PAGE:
Although the rise in technological literacy has yielded slightly better entertainment (e.g. Mr. Robot season 1), for the most part, Hollywood still likes taking the shortcut of “Technology is dangerous,” and audiences continue to respond with yawns. And while the Internet is a known quantity these days and filmmakers have to dive into its more unknown aspects like the Deep Web in order to tantalize viewers, in 1995, it was still relatively new to most people.
Irwin Winkler’s The Net prayed upon this unfamiliarity, and yet the larger threat it presents—that all data is computerized and therefore vulnerable to those who can manipulate it—remains remarkably relevant. We calmly accept that everything is computerized because it must be, and what we risk in security is deemed ultimately worth the convenience provided.
For those who have never seen The Net (if you have two hours to kill, it’s on Hulu), the film follows Angela Bennett (Sandra Bullock, hot off her breakthrough role in Speed), a systems analyst who spends her days rooting out viruses in games like “Mozart’s Ghost.” She inadvertently stumbles into massive conspiracy when she discovers a hidden program that allows the user to access and manipulate any database. However, when she first encounters the program, she assumes it’s a glitch, doesn’t think much of it, goes on vacation, and meets handsome stranger, Jack Devlin (Jeremy Northam), who works for a mysterious organization, and tries to kill her. Angela goes on the run, but discovers her entire life has been digitally rewritten.
Today, we know what identity theft is. Normally, it means someone stole your credit card info and ran up a bunch of purchases, although sometimes it’s far worse than that. Watching The Net, it seems like someone was having a conversation with Winkler, said the phase, “Identity Theft”, he replied, “Let me stop you right there,” and went to make The Net by taking the phrase as literally as possible. Angela’s identity is literally stolen, and because the mysterious THEY are out to get her, she’s forced to take on the identity of Ruth Marx while an imposter takes over Angela’s life.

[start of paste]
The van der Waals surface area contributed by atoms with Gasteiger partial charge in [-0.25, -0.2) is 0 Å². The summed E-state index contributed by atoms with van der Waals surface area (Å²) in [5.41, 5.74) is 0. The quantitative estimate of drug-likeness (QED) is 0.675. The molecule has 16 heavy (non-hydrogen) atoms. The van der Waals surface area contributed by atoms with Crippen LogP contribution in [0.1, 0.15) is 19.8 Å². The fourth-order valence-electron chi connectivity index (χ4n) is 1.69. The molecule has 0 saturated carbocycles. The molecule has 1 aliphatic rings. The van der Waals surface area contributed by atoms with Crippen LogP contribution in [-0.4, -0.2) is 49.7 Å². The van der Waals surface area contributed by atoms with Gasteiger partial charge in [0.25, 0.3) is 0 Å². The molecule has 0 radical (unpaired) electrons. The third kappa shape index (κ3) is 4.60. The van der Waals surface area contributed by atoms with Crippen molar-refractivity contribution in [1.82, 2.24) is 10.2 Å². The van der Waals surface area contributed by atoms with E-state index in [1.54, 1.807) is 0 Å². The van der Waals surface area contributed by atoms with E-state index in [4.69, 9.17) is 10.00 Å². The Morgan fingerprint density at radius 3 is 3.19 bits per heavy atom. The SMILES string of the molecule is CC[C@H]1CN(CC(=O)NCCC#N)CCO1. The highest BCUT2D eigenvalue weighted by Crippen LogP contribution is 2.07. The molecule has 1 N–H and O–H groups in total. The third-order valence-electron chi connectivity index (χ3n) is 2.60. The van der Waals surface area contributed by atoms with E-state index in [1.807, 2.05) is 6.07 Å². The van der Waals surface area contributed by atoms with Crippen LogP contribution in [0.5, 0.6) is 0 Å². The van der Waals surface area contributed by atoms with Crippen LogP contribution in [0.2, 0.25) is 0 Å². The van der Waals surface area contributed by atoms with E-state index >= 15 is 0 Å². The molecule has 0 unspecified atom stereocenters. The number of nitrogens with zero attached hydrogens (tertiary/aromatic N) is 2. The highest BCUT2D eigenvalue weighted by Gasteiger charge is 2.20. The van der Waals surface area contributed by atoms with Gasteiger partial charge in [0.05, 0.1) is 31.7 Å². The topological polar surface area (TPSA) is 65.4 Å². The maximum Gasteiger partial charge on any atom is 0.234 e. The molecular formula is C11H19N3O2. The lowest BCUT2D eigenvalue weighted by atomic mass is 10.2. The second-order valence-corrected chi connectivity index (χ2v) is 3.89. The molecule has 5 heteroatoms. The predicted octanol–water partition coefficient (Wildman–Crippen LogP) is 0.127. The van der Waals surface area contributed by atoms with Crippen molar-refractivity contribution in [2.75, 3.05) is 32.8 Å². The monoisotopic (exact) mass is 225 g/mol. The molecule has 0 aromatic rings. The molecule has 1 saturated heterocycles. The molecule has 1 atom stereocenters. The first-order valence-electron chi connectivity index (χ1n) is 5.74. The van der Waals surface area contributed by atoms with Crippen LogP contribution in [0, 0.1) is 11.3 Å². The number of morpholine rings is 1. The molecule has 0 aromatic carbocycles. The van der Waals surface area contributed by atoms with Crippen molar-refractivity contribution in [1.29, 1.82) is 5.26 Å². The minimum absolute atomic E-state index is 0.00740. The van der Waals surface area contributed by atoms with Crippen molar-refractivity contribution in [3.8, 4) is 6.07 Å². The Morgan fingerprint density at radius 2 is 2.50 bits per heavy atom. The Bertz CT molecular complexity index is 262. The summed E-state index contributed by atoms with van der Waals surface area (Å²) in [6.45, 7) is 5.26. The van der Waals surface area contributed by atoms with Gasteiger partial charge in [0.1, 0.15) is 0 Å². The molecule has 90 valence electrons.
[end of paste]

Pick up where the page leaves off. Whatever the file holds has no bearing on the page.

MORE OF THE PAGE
What The Net does convincingly is that it provides constant reminders of how fragile every system is when we completely rely on computers. If someone can change your medical records so that doctors will accidentally give you the wrong drugs, they can. If the system says you’re now a felon with a history of prostitution, it can say that.
The problem is that the movie has to bend over backwards to make these “fearsome” possibilities seem remotely likely. The largest problem is that there’s a malevolent force—represented by Devlin—out to destroy Angela. When it’s revealed that he’s working for an online security firm, it’s fairly underwhelming. It’s basically, “What if the CEO of Norton Antivirus decided to take over the world and had people killed?” The Net couches what could be realistic fears into a contrived mess, so that Angela is on the run, and can’t prove her identity because everyone she trusts ends up dead. (Side note: The Net takes us back to a time when studios thought Dennis Miller, who plays one of Angela’s doomed pals, was charming; they were mistaken)
I don’t blame The Net for not seeing the problems with technology coming down the line as much as it relies too heavily on 90s thriller tropes. It feels like it’s based on a non-existent Michael Crichton novel that cautions about the power of technology, but then always turns towards a paranoid thriller because that’s the easy way to excite the audience. But it also faced a problem because it was capitalizing on an unknown. The Internet was just starting to make itself a daily part of our lives, but The Net relies too heavily on the audience’s ignorance. It constantly points out that the terrible things that befall Angela could happen, so you should be terrified (but not too terrified because you know there’s no grand conspiracy).
This weekend will see the release of The Circle, another film that tries to capitalize on our relationship with the Internet (specifically social media) and how that could be used against us. While the film has bizarrely not been screened for critics outside of the Tribeca Film Festival, its premise has a strong hook. The question is whether or not it will fall into the same trap that The Net did—using a grand conspiracy that’s completely removed from reality when the mundane reliance on technology speaks to something far more sinister and unsettling.